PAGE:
DFKC has never received direct funding from the government, and competes with many similarly modest organizations for dollars from other sources. Many corporate and foundation funders, however have their own challenges right now, like lost revenue, layoffs, and overwhelming requests for support. Everyone is trying to navigate the outcomes of the pandemic and figure out how they can move toward recovery.

So where does that leave an organization like DFKC? What innovations can we apply in order to stay responsive to need, while keeping our heads above water?

We can start by examining two common observations on today’s funding landscape from some of the top philanthropic voices of our time:

  1. Individuals want to be part of the solution. In this context defined by stretched resources, “the overall total of donation dollars [from individuals] has been increasing.” (CanadaHelps Giving Report, 2020) We know giving can be therapeutic and empowers people to help address societal challenges. Individuals seem to be responding to this call, and are in fact, demonstrating that they want to be involved, hands-on in driving the solution; they want to give more than money alone and are keen to be a part of something that has a collective impact.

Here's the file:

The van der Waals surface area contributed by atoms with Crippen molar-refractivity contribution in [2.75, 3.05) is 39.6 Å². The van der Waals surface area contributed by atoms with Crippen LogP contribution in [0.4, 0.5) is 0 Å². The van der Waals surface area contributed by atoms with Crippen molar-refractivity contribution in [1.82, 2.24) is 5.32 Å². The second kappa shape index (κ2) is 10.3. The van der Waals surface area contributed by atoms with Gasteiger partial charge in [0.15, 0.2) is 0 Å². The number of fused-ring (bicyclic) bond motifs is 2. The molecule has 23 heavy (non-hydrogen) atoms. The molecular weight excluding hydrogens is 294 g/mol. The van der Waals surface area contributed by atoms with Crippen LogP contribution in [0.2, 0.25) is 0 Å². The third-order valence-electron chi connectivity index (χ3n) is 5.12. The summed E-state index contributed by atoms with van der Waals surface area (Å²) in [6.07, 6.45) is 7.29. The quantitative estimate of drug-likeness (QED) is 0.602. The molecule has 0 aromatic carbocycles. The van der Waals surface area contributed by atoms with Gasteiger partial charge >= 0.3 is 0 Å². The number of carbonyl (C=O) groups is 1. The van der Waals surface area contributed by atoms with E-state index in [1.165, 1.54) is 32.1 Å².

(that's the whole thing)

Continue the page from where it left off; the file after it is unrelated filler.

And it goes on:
2. Initiatives that can engage employees in volunteering are more attractive to potential corporate donors, and can increase the likelihood of securing funding from these sources. According to the Harvard Business Review, “companies are discovering that when they integrate volunteer programs with their corporate giving plan, it’s good for their business. Research has shown that these programs improve employee satisfaction, foster employee engagement, and boost retention.” (HBR, 2020) Today’s employees want to work for companies that care.

These are encouraging trends in philanthropy and fit well with DFKC’s work to mobilize Canadians; after all, creating a social movement to prevent substance use harm among youth, is what we’re all about. The question for us, especially now when our work is so critical, has been “how can we leverage that fit to better meet the needs of families and communities in Canada“?